October 25, 2014 By
October 25, 2014 By
De Festival of Lights come and gone and it supposed to bring wid it a lotta light and tek away a lotta darkness. But it look like is only some people who get some of de light and de rest of dem leff in de darkness.
David Blind not only leff in de darkness, but he beginnin to sound and look exactly how he last name spell. Although every body know that Rum Jhaat and de Nagga Man is two blind mice leadin one another, yuh can never be sure wid David Blind.
A big eye doctor seh that is partly because David Blind does see whah he wanna see and then turn blind when he don’t wanna see. Or, according to de eye doctor, it could be that only one eye blind, so he does only see outta de other eye.
That mean if David Blind right eye blind, he can only see tings from he leff side, and if he leff eye blind, he can only see tings from he right side. Either way, according to de eye doctor, he only seein one side of every ting whah he see.
Or it could also be that David Blind does keep he eye half shut when he sleepin and half open when he wake up. Either way, according to de eye doctor, David Blind gon only see half of whah he supposed to see. And yuh not sure if he seein de bigger half or de smaller half, or back front, side, top or bottom.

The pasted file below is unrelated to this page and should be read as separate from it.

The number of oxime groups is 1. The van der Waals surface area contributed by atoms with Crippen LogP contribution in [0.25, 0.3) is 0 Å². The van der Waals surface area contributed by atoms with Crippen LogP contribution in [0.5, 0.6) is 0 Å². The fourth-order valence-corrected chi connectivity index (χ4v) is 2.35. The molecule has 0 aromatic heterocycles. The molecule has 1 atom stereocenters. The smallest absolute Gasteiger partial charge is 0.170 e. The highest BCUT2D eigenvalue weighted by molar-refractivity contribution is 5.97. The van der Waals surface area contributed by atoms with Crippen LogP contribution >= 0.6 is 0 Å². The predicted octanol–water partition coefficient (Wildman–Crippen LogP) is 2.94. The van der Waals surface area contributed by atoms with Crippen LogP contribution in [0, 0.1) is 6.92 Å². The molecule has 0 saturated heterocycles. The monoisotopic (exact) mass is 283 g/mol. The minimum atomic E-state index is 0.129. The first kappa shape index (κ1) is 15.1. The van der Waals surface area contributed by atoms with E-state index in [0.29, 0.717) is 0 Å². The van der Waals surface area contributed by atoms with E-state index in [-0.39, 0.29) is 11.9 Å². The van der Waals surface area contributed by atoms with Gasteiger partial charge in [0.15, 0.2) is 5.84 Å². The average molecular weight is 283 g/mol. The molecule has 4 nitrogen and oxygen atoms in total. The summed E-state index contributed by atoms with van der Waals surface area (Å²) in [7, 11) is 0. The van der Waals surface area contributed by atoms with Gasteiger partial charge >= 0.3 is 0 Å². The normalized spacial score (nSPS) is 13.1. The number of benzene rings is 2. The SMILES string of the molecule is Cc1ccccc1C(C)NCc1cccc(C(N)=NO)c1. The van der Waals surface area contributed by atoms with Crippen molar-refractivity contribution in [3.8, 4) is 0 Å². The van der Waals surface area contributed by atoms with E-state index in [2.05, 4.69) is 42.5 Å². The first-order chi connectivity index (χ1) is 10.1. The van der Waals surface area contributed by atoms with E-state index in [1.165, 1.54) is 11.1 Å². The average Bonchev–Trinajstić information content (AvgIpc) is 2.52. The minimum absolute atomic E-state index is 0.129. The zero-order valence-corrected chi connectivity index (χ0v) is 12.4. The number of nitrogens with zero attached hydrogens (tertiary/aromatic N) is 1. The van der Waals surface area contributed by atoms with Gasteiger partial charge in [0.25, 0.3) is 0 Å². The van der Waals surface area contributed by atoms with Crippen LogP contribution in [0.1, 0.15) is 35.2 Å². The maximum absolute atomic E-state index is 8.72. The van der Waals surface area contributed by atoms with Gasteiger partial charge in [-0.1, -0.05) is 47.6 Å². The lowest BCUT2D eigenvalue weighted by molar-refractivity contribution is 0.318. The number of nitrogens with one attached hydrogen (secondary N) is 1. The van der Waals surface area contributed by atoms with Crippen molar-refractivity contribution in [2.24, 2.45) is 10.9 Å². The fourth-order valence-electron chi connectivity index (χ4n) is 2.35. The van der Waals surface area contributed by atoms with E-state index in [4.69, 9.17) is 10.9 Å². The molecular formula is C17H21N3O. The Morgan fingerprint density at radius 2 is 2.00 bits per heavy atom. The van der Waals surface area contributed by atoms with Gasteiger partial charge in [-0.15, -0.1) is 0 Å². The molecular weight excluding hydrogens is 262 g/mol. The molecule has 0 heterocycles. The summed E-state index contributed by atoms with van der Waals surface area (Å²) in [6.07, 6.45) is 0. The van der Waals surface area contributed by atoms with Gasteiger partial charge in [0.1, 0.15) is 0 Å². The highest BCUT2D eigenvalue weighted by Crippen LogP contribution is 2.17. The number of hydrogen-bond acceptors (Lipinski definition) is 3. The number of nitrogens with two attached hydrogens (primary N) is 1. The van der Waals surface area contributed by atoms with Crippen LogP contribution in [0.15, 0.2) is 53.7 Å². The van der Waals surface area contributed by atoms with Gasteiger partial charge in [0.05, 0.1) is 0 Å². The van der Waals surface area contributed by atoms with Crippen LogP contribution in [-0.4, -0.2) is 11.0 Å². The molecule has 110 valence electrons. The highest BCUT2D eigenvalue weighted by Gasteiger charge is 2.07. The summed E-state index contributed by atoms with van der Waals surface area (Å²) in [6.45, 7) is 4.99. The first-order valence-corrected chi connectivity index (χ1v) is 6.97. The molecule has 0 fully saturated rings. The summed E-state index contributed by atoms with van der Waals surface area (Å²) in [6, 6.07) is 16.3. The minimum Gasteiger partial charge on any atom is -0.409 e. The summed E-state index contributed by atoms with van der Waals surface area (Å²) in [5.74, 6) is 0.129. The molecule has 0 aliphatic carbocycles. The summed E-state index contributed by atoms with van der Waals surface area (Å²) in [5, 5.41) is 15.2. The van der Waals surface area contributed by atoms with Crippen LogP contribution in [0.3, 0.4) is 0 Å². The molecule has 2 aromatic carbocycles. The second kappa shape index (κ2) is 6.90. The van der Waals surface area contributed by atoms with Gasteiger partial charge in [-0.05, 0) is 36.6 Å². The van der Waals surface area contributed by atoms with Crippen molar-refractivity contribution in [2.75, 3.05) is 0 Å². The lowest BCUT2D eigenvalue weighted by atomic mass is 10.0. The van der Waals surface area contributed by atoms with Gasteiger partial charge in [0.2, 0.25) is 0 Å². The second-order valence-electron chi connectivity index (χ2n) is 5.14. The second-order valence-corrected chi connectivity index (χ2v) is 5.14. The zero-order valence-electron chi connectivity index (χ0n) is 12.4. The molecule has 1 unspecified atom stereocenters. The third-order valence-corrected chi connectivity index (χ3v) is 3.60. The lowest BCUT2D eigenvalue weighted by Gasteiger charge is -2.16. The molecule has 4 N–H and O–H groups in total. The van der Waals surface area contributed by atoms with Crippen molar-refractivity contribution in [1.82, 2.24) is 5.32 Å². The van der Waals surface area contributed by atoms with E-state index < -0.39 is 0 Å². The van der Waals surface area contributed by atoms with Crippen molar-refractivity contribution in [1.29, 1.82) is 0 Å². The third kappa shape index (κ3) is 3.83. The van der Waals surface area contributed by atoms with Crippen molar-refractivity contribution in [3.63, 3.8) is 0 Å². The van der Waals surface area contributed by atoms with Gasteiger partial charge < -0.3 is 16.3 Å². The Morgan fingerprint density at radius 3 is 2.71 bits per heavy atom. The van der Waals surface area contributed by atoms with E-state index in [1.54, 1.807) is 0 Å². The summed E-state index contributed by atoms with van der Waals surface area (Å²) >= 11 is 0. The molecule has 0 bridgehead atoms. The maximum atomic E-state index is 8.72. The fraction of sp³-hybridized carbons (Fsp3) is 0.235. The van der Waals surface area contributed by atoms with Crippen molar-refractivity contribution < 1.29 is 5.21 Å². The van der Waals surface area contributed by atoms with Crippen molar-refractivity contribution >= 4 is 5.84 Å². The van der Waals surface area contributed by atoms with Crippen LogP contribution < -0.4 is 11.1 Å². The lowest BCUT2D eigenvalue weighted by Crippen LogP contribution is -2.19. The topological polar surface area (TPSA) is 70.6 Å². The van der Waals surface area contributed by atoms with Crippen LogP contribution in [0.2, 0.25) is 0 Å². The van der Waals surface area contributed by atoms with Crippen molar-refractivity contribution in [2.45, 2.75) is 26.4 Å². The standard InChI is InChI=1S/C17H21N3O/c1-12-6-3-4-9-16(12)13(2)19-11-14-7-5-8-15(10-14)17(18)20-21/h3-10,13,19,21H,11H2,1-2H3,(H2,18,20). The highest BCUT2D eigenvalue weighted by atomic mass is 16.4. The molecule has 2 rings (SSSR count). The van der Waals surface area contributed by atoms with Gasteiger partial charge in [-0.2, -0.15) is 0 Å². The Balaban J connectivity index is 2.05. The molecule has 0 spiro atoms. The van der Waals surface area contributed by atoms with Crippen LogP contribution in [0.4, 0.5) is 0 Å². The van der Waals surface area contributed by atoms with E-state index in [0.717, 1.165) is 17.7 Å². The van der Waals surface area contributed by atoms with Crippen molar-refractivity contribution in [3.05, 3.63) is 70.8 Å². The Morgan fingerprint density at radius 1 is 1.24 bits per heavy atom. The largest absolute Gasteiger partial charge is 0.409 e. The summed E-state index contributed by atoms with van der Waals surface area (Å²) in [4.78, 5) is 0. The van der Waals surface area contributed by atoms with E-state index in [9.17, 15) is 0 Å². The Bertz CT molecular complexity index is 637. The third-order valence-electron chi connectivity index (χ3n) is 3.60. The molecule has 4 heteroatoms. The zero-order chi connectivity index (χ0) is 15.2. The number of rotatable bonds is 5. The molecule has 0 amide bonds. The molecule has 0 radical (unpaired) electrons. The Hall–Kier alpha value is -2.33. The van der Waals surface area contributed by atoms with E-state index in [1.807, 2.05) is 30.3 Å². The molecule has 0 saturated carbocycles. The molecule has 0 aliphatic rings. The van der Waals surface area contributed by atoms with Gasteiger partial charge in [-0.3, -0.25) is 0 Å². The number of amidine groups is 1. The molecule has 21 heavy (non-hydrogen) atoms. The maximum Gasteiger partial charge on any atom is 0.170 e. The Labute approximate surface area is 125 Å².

Yet another eye problem wid David Blind, according to de eye doctor, could be that he born wid cock-eye. In that case, every ting gon look screwed up. And looking screwed up ain’t got nutten to do wid Rum Jhaat face in this case.
Ting-a-ling-a-ling…friend tell friend…mattie tell mattie! After all that diagnosis, de eye doctor conclusion is that whah ever is de problem wid David Blind eye, he definitely don’t see tings de right way. And it ain’t got no spectacle fuh that kinda eye problem!
October 25, 2014 By